Posted by Michael Andersen (Contributor) on March 3rd, 2015 at 10:20 am
The Great Recession has left plenty of marks on the Portland area. Here’s one of the happier ones: so far, at least, a lot of the cars aren’t coming back.
The number of registered passenger vehicles in Multnomah County peaked in 2007, a review of 16 years of state records shows. After the economy began shrinking in early 2008, passenger vehicles per resident started a rapid slide, landing 9 percent lower by 2012. Finally, in 2013 and 2014, the local economy began a relatively rapid rebound out of one of the sharpest local downturns in the country.
But in those two years, the number of vehicles the average Multnomah County resident registers has edged back up just 1 percent.
The story is similar in Washington County, where car registrations per capita fell 5 percent from 2007-2012 with a 1 percent rebound over the two years that followed.
Nationally, and also in Clackamas County, the ratio of cars to people fell by about 3 percent from 2007 to 2012. In Clackamas, too, the car ratio is up 1 percent from 2012 to 2014.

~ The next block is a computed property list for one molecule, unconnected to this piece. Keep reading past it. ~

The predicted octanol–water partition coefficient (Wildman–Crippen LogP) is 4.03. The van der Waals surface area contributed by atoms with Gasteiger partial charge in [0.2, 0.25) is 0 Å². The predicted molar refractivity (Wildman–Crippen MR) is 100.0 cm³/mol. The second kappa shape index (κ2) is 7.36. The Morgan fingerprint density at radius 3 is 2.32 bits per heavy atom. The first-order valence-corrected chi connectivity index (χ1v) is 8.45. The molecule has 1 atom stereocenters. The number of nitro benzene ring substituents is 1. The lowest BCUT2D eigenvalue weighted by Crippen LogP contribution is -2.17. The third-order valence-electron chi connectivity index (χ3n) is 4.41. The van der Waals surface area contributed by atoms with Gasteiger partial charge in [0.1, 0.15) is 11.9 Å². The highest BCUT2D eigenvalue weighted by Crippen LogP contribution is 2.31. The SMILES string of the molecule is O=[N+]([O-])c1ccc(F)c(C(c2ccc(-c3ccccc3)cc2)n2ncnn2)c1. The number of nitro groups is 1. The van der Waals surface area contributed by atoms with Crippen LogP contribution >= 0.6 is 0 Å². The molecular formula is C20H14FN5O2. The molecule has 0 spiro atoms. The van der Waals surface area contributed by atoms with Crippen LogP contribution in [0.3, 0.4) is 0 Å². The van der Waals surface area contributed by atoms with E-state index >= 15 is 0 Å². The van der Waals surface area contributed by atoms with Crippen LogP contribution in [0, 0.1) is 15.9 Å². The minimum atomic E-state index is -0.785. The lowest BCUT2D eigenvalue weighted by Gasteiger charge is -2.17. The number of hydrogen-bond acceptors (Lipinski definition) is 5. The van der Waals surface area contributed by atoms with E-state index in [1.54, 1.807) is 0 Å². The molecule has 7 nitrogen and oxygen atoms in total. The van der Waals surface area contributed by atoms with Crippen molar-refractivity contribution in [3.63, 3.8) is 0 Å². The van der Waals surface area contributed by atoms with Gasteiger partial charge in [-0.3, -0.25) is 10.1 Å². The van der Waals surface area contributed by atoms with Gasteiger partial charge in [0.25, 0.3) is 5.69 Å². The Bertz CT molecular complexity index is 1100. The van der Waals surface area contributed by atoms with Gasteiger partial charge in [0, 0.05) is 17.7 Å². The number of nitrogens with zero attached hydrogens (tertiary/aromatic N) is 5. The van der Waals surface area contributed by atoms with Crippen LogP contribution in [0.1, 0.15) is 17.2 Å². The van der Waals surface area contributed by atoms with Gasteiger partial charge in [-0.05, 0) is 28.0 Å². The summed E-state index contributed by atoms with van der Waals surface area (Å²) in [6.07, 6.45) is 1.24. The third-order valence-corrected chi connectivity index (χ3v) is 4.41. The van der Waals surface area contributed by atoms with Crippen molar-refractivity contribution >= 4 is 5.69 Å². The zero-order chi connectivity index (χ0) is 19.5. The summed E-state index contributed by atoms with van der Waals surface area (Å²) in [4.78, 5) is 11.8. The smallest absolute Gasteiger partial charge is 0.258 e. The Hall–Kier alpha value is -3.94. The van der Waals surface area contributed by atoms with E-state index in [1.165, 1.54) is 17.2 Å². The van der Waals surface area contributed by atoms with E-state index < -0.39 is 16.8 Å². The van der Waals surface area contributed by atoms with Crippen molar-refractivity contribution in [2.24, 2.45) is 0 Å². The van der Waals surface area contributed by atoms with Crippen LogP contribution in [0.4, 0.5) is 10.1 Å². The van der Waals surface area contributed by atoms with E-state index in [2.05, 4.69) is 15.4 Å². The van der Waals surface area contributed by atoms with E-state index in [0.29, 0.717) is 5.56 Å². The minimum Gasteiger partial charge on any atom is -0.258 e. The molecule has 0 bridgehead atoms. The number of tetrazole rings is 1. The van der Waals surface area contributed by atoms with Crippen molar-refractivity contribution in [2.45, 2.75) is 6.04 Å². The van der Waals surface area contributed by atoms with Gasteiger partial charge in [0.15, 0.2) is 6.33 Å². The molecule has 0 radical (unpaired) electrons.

The latest vehicle registration totals for 2014 were circulated by Washington County last month.
Interestingly, Multnomah County’s persistently low ratio of cars to residents (for the area, that is) barely seems to have been affected by its influx of jobs and higher-paid residents. As of 2013, the median income of a Portland resident has raced past Washington County’s:
Because the population of all three counties keeps growing — Washington and Multnomah counties by an average of about 7,500 people each year, Clackamas by about 3,500 on average — the number of cars in each county has grown in the last few years, too. But even with all that growth, Multnomah County still has fewer registered cars than it did in 2007.
“When Baby Boomers retire, they reduce their vehicle travel by half, and then each year they reduce their travel a little bit more.”
— Todd Litman, Victoria Transport Policy Institute
I asked Todd Litman, the transportation researcher who operates the Victoria Transport Policy Institute, why this might be happening.
“Many of the factors are structural,” he said. “The aging population is the biggest one. When Baby Boomers retire, they reduce their vehicle travel by half, and then each year they reduce their travel a little bit more.”
Litman thinks that trend has combined with the cumulative effect of better walking, biking and transit information to increase the number of households that share a single car for multiple adults.
“Somebody who 10 years ago would have driven to work is now not only seeing better bicycle facilities and hearing about the importance of healthy lifestyles and getting lectures from their physician about the benefits, but they’re also seeing their neighbors make that shift and it’s a little more socially acceptable,” he said. “And higher fuel prices or parking fees or whatever.”
“When the car breaks down,” he concluded, “they’re not going to replace it.”